Airbnb’s Worst Tenant Ever, Apple vs. Samsung, Carbonite IPO, Hulu’s Ad Plans, iPhone Maker’s Million-Robot Plan

This and more important news from your Fast Company editors, with updates all day.


Apple Turns On Cloud For Apple TV. Apple’s just released a new operating system update for is “hobby” project Apple TV–cloud-based access to streaming shows you’ve purchased elsewhere via iTunes. It’s essentially a cloud-based locker for TV show content–movies are surely next, as is a bigger roll-out of its iCloud service. –KE


–Updated 12:20 p.m. EST 

Airbnb’s Worst Tenant Ever. Warning to users of social-accommodation service Airbnb: You may not want to let Faith Clifton rent out your place. The 19-year-old San Franciscan reportedly trashed one renter’s apartment, stealing everything from iPods and laptops to credit cards and jewelry. The incident has sparked a seemingly endless round of bad press for Airbnb, which just raised $112 million and is fending off equally well-funded competitors in the space. Police officers have since arrested Clifton, who is possibly seen here on her Facebook page (we reached out to confirm, but haven’t heard back), and judging from the few photos available, she’s clearly up to no good–AC

–Updated 10:30 a.m. EST     

Apple Wins Battle Against Samsung In Australia. Apple has alleged, in various courts around the world, that Samsung’s Galaxy tablets are virtual clones of the look, feel, functionality and marketing of its iOS devices. In Australia a judge has just agreed with Apple’s position, and has granted an injunction to bar imports of the Galaxy Tab 10.1 device–Samsung’s Android tablet flagship. Will this set a precedent elsewhere? –KE

–Updated 8:05 a.m. EST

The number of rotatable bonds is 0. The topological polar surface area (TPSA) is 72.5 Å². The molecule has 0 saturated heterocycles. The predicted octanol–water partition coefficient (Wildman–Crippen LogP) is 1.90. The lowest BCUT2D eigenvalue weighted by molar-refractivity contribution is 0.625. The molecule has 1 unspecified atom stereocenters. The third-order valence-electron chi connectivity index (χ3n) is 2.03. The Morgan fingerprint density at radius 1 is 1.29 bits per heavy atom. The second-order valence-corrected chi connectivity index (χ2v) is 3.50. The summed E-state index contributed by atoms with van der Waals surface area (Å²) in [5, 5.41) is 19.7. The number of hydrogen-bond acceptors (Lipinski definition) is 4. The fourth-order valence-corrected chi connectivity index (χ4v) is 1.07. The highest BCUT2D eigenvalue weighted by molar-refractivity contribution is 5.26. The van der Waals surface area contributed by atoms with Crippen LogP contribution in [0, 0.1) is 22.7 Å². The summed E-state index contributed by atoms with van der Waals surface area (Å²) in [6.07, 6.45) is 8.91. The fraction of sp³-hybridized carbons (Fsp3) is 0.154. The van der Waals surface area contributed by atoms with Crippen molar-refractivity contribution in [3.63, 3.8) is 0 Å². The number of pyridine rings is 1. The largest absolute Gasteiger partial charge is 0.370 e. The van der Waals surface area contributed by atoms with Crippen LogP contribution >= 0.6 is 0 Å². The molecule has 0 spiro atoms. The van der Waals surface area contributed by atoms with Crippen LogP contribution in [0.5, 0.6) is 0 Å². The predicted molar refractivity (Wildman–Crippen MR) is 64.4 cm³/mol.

Carbonite’s Cloudy IPO. Carbonite, a paid cloud-storage warehouse service, is prepping for an IPO–making the most of growing awareness about cloud technology, and before competitors like Amazon or Apple seal up much of the consumer-facing industry. The firm is filing for a $106 million offering, and the event will act as a marker for how well the industry is faring. –KE


Hulu’s Ad-Free Plans. According to some cryptic tweet messages at the end of last week, industry-leading web streaming video outfit Hulu may be about to take advertising out of its premium content services. It’s been mooted as a response to public complaints about Hulu ads, but until now the firm has stressed it really is reliant on ads for revenues–even in the paid Hulu Plus system (making it seem similar to paid cable channels it’s challenging on regular TV). The suggestions that it’s considering a “higher-priced” ad-free model are important, and could set a precedent for the rest of the industry. –KE

Iceland’s Crowdsourced Constitution Ready. Iceland, home of the world’s oldest parliament, has been crowdsourcing a new constitution–as befits a new digital era. After the long consultative process, the new constitution is now ready in draft format to go before officials in goverment, and when it becomes official law, the government will be pressured by the public’s demands to be more open and decentralized. –KE

Your 2014 iPhone Will Be Made By Robots. Foxconn, perhaps the best known supplier in Apple’s China-based supply chain, has a bold plan: It wants to replace large numbers of workers with a million robots inside three years. Currently it has 10,000, but by leaping the number up, Foxconn will be able to cut costs due to rising labor prices in China, as well as avoiding controversy (robots don’t commit suicide). There’s no mention of how many of Foxconn’s 1.2 million workers will go, but it’s likely to be many. –KE

–Updated 06:00 a.m. EST

[Image: Flickr user ilya]

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I'm covering the science/tech/generally-exciting-and-innovative beat for Fast Company. Follow me on Twitter, or Google+ and you'll hear tons of interesting stuff, I promise. I've also got a PhD, and worked in such roles as professional scientist and theater technician...thankfully avoiding jobs like bodyguard and chicken shed-cleaner (bonus points if you get that reference!)